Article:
Eighty-three per cent of Canadian drivers engage in at least one distracted driving behaviour, and this has only increased in the past year, finds a recent survey. But distracted driving doesn’t come without its costs.
Non-digital distractions lead the survey results, with 67% of respondents reporting they eat or drink water/coffee while driving. Fifty-eight per cent report looking at or talking to a passenger, and 51% report reaching for an object while driving, Ratesdotca’s fourth annual distracted driving survey reveals.
What’s more, 43% of Canadians admit to using an electronic hand-held device while driving. This includes using a geo-navigational app on an unmounted device (29%), checking messages while stopped at a traffic light (24%), and making a hand-held phone call (17%).
The dissonance between driver’s thoughts and actions is evident — 58% of drivers believe distracted driving is the biggest threat to traffic deaths, yet many still engage in it anyway. This has only increased since 2021, when 47% of drivers noted distracted driving is the biggest risk.
Insurance consequences may aid in deterring distracted driving, Ratesdotca reports.
Survey data reveals a distracted driving charge can lead to an increase in a person’s auto insurance premium — 23% in Ontario and 18% in Alberta.
“If your own safety, and the safety of others, isn’t enough of an incentive to stay alert while driving, it’s possible an auto premium increase might pave the way toward safer driving practices among Canadians,” the report reads.
Distracted driving varies from province to province.
Alberta accounted for the highest levels of distracted driving, with 90% of respondents saying they engage in at least one distracted driving behaviour, and 58% saying they engage in at least one digital distraction.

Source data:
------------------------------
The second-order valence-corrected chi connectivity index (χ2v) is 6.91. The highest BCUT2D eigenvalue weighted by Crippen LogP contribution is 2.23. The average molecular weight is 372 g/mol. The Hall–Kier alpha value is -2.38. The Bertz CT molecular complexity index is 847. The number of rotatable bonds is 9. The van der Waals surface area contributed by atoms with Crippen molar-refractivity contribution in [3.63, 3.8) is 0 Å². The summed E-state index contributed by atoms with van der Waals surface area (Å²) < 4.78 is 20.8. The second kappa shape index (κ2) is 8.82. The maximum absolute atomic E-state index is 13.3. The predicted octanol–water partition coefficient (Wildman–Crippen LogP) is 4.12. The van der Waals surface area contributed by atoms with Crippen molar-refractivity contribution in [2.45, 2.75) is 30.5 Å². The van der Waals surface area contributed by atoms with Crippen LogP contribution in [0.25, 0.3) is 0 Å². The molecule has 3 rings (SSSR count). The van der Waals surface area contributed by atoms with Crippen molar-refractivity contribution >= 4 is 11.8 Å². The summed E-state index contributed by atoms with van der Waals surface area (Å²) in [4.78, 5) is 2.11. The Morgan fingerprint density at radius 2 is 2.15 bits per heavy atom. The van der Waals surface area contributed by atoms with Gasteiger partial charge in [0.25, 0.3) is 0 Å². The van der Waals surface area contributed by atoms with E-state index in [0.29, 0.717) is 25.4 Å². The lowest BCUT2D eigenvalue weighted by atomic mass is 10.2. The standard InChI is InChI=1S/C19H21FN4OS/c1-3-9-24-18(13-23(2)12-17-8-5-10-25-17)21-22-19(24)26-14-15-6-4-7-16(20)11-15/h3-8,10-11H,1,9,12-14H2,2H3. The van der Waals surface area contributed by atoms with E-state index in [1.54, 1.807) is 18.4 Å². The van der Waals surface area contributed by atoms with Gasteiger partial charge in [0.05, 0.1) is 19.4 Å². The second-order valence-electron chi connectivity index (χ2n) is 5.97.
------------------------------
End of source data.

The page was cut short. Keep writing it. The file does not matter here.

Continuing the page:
Québec saw the lowest percentage of people admitting to at least one activity on both the full list of distracted driving behaviours (73%) and the digital distractions (36%).
Industry observers have noted the increase in distracted driving and say it may correlate with higher claims costs.
“There is a trend of increases in distracted driving, which is occurring both in the United States and to some degree in Canada, as well as just poor driving habits,” Rosemarie Mirabella, director at AM Best, said in an earlier interview with Canadian Underwriter.
“If you look back at some of our [pre-pandemic] market briefings in Canada…increasing claims costs were impacted by distracted driving,” added Gordon McLean, senior financial analyst at AM Best. He lists phone usage, eating or drinking, and talking to passengers while driving as potential behaviours to which this may be attributed.
Fortunately, many Canadians recognize the risk distracted driving poses. The number of respondents who believe eating or drinking is safe while driving is 58% — down from 78% in 2021. Similarly, only 28% now think reaching for an object while driving is safe compared to 57% in 2021.